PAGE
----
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Untwisting of the DNA helix stimulates the endonuclease activity of Bacillus subtilis Nth at AP sites

Collier, Christopher; Machon, Cristina; Briggs, Geoff S.; Smits, Wiep Klaas; Soultanas, Panos

Authors

Christopher Collier

Cristina Machon

Geoff S. Briggs

Wiep Klaas Smits

Panos Soultanas panos.soultanas@nottingham.ac.uk

Abstract

Bacterial nucleoid associated proteins play a variety of roles in genome maintenance and dynamics. Their involvement in genome packaging, DNA replication and transcription are well documented but it is still unclear whether they play any specific roles in genome repair. We discovered that untwisting of the DNA double helix by bacterial non-specific DNA binding proteins stimulates the activity of a repair endonuclease of the Nth/MutY family involved in abasic site removal during base excision repair. The essential Bacillus subtilis primosomal gene dnaD, coding for a protein with DNA-untwisting activity, is in the same operon with nth and the promoter activity of this operon is transiently stimulated by H2O2. Consequently, dnaD mRNA levels persist high upon treatment with H2O2 compared to the reduced mRNA levels of the other essential primosomal genes dnaB and dnaI, suggesting that DnaD may play an important role in DNA repair in addition to its essential role in replication initiation. Homologous Nth repair endonucleases are found in nearly all organisms, including humans. Our data have wider implications for DNA repair as they suggest that genome associated proteins that alter the superhelicity of the DNA indirectly facilitate base excision repair mediated by repair endonucleases of the Nth/MutY family.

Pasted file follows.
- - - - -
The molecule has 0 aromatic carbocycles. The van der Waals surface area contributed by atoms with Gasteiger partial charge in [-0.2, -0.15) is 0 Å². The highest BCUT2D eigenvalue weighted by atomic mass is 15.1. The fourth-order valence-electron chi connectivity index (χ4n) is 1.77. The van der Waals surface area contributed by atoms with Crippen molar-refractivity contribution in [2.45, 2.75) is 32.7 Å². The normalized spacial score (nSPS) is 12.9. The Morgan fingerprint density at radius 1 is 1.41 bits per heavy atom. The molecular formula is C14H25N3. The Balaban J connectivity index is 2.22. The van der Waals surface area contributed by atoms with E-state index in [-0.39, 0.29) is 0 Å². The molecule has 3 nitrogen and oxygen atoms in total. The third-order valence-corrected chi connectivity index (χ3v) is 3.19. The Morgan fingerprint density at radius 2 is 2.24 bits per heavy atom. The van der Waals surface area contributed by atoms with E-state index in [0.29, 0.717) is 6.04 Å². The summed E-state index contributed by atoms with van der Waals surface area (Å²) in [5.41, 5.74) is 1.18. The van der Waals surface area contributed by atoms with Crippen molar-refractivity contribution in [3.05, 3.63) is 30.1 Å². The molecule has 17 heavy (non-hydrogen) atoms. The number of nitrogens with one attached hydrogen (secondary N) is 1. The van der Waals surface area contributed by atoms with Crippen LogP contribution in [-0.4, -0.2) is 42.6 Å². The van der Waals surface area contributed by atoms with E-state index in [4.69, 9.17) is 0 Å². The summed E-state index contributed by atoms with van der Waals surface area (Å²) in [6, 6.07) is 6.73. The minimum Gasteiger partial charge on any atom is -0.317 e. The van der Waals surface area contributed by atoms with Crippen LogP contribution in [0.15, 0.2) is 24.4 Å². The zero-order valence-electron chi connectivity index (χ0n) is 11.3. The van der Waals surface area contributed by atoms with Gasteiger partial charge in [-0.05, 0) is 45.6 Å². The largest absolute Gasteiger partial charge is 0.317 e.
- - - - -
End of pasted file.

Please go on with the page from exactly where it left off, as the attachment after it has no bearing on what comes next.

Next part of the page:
Journal Article Type Article
Publication Date Sep 27, 2011
Journal Nucleic Acids Research
Print ISSN 0305-1048
Electronic ISSN 0305-1048
Publisher Oxford University Press (OUP)
Peer Reviewed Peer Reviewed
Volume 40
Issue 2
Institution Citation Collier, C., Machon, C., Briggs, G. S., Smits, W. K., & Soultanas, P. (2011). Untwisting of the DNA helix stimulates the endonuclease activity of Bacillus subtilis Nth at AP sites. Nucleic Acids Research, 40(2), doi:10.1093/nar/gkr785
DOI https://doi.org/10.1093/nar/gkr785
Publisher URL http://nar.oxfordjournals.org/content/40/2/739.long
Copyright Statement Copyright information regarding this work can be found at the following address: http://creativecommons.org/licenses/by-nc/4.0

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Copyright Statement
Copyright information regarding this work can be found at the following address: http://creativecommons.org/licenses/by-nc/4.0




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